Outlandish as that might sound, there’s increasing evidence to suggest that unconditional cash transfers to ordinary citizens are one of the fairest, most cost-effective and most impactful ways to alleviate poverty and stimulate economic growth.

—  Diana Ohlbaum, former deputy director of USAID's Office of Transition Initiatives

But what we can do, as Blattman and Niehaus propose, is to use cash transfers, or the anticipated effect of cash transfers, as the “placebo” or control study against which traditional aid projects are measured. Instead of judging the value of our aid against doing nothing, which is how projects are currently evaluated, shouldn’t we gauge their impact against what would have happened if we put cash directly into the hands of the poor? Cash transfers, of course, have their own administrative costs, although, as the authors note, the process is becoming much cheaper thanks to technology such as mobile money.

We don’t know what would happen if we dropped cash from airplanes — or more reasonably, dropped it into cellphone accounts. But it is becoming apparent that our tightening grip on how aid is spent does not necessarily make it more cost-effective, less susceptible to corruption and fraud, better at meeting local needs or more transformational than a more hands-off approach.

Sharing authority, not just responsibility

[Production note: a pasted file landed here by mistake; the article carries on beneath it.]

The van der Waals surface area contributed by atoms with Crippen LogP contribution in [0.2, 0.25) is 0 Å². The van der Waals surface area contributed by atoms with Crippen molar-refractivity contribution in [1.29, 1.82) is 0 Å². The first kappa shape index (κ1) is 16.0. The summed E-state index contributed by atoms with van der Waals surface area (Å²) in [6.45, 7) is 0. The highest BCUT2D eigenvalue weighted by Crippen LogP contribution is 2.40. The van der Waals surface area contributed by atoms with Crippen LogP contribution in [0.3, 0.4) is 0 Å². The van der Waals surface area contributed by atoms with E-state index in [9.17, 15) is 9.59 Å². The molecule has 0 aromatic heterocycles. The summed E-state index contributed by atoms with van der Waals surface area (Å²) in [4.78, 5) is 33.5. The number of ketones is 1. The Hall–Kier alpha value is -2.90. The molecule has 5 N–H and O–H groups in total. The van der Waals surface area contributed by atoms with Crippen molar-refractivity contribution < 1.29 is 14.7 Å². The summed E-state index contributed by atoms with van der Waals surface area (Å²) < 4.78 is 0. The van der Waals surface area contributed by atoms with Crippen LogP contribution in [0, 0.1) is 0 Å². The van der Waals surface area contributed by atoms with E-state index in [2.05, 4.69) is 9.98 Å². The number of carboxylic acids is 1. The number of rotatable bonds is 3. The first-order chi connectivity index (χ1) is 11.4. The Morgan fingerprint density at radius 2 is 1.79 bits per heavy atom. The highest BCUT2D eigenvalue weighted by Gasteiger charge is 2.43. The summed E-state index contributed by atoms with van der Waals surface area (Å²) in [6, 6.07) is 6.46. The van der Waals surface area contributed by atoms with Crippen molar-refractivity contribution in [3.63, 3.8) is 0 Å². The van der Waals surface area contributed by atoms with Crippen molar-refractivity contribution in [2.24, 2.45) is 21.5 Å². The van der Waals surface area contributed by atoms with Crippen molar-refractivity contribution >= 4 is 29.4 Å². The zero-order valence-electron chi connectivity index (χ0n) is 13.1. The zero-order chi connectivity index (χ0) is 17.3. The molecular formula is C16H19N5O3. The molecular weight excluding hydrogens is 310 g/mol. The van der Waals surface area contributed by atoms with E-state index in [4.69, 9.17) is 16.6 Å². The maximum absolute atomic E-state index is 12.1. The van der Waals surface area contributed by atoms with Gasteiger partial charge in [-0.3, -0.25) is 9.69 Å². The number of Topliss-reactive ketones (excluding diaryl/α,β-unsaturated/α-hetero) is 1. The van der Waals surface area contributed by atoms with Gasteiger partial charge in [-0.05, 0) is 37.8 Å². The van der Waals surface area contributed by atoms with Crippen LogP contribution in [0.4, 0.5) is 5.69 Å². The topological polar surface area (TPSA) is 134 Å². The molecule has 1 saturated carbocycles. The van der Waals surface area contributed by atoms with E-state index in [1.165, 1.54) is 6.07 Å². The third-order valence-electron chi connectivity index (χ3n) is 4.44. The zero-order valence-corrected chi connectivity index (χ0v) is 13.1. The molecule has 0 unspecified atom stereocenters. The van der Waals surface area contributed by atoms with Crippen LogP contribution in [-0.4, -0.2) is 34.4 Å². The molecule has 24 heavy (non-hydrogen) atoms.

Regardless of whether aid is given directly to people, directly to a foreign government or indirectly through an intermediary, there needs to be a transfer of power and responsibility — not just of resources. If “the purpose of aid must be to create the conditions where it is no longer needed,” as U.S. President Barack Obama stated back in 2009, then local partners — whether governments, civil society organizations or private sector entities — must be able to participate in resource allocation decisions, manage the implementation of programs and be held accountable through their own political processes.

“Consultation” with local partners and hiring of local staff does not go far enough to transform “beneficiaries” into self-reliant development actors. Alongside decision-making power over priorities, implementation and resources — as the Modernizing Foreign Assistance Network defines “country ownership” — partner countries need to “own” the ideas, the initiative, the capacity and the experience to advance development for themselves.

Diana Ohlbaum weighs in on the transformations happening at the USAID.

USAID seems to endorse many of these ideas, at least in principle. Its April 2014 “Local Systems” framework calls for “embracing facilitation” by minimizing direct provision of goods and services and focusing on “catalyzing behaviors, relationships and performance as a way to support local systems.” It acknowledges that “this attention to annual targets and results often comes at the expense of attention to the capacities, relationships and resource flows that are crucial components of lasting local systems.”